Bankrupt hotelier Howard Wu taxed $23m operators: suit

Mahmood Khimji and Mehdi Khimji of the Highgate Hotel with the Wagner Hotel (Highgate, Ritzcarltonbatterypark, iStock)

Three and a half years ago, Urban Commons, Howard Wu’s Los Angeles-based hotel company, made its first foray into New York, acquiring the Wagner Hotel for $147 million.

But things moved south fast, according to Highgate Hotels, the hotel operator he inherited at the Downtown Manhattan establishment.

The pandemic gutted the hotel, forcing it to close in April 2020. While some New York hotel businesses have since returned, the Wagner never did. Calls to the hotel go directly to a voicemail recording indicating that it is closed.

Wu hit rock bottom in December, filing a claim personal bankruptcy. In court filings, he declared $15.9 million in assets and $29.9 million in liabilities.

Highgate, a hotel management company, filed a lawsuit in California bankruptcy court seeking payment.

Under Highgate’s contract with the companies that sold Wu the Wagner, Millennium Partners and Westbrook Partners, the owner was required to cover the hotel’s operating expenses and to defend the operator against lawsuits and liabilities arising from his work there.

Urban Compass snubbed several of the key terms of the deal, according to Highgate.

Highgate said its operating expenses at the 298-key Wagner were $42 million, but Urban Compass only shelled out $19.2 million. As a result, Highgate said it was unable to pay salaries and benefits for hourly employees, including severance packages mandated by a controversial law from the de Blasio administration. The shortfall has forced Highgate to stiffen some suppliers, he claimed.

Amid outcry over the non-payment, Wu signed an agreement in January 2021 promising to fulfill all payment obligations under the contract. Throughout the past year, Highgate says it sent weekly emails to Wu detailing the amounts he owed, as well as three written requests in 2021 for full payment. But Wu failed.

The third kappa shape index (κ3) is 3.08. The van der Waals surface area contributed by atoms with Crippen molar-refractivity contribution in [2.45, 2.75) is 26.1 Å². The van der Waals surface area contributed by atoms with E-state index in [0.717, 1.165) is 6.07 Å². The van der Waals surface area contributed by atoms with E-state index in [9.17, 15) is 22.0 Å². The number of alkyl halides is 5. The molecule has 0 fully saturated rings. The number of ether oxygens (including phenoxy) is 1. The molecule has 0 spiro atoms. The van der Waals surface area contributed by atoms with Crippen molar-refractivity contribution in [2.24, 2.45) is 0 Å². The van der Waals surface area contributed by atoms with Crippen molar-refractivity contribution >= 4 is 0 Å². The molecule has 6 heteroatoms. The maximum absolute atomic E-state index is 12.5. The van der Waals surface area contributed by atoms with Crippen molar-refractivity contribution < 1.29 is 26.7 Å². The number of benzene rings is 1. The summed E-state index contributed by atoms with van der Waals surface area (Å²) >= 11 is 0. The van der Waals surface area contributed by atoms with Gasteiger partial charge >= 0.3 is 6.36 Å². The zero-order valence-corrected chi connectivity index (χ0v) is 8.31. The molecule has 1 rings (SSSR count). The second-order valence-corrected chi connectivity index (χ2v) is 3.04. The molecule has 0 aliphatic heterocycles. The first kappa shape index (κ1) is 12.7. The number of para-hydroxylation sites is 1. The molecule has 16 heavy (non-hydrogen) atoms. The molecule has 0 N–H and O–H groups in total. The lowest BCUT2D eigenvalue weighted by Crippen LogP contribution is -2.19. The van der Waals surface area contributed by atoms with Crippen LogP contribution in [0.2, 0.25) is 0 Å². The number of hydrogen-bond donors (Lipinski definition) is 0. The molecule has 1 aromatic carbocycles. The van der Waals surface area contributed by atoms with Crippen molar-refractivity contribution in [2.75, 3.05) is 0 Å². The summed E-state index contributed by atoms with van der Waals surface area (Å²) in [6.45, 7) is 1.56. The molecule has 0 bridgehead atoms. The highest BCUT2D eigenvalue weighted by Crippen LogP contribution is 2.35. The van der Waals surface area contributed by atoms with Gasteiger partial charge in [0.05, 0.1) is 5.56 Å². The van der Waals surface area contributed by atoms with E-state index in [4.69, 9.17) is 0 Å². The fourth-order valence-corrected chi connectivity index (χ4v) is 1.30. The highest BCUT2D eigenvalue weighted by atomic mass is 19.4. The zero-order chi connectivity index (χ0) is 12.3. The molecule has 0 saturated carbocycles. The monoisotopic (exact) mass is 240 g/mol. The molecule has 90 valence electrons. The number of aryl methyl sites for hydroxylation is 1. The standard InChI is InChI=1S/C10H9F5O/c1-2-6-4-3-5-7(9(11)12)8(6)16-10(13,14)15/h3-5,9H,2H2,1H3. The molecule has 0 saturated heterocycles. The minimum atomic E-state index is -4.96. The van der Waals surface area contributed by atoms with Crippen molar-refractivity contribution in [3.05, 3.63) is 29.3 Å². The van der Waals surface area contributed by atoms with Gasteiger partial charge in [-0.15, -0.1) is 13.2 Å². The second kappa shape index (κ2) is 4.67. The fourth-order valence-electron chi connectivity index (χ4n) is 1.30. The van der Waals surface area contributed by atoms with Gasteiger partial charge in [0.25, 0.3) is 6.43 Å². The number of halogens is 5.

The problems escalated when the New York Hotel and Motel Trades Council, the union for hotel workers now called the NY/NJ Hotel & Gaming Workers Union, initiated arbitration against Highgate for failing to pay out union funds as required. Highgate is asking Wu to also cover the costs of union arbitration, citing the operating agreement.

Highgate says its weekly tab for mandatory severance payments alone reached $124,850 and accounted for more than $350,000 in October and November for paying employees. In total, according to the hotel operator, he spent more than $1.67 million to make up for Wu’s underpayment.

The operator finally terminated its agreement with Urban Commons in November and is asking the court to confirm that Wu must pay the debt to Highgate as he fends off a long list of creditors.

Highgate operates hotels in the United States and Latin America, with over 65,000 rooms in its portfolio. It was founded in 1988 by Mahmood and Mehdi Khimji. He recently partnered with New York-based private equity firm Cerberus Capital Management to buy CorePoint hosting a hotel REIT, for $1.5 billion.

Urban Commons has other issues, including being sued in October for allegedly absconding with a $1 million investment for a hotel acquisition that never happened.

Highgate’s attorney did not respond to requests for comment before press time. Wu could not be reached.

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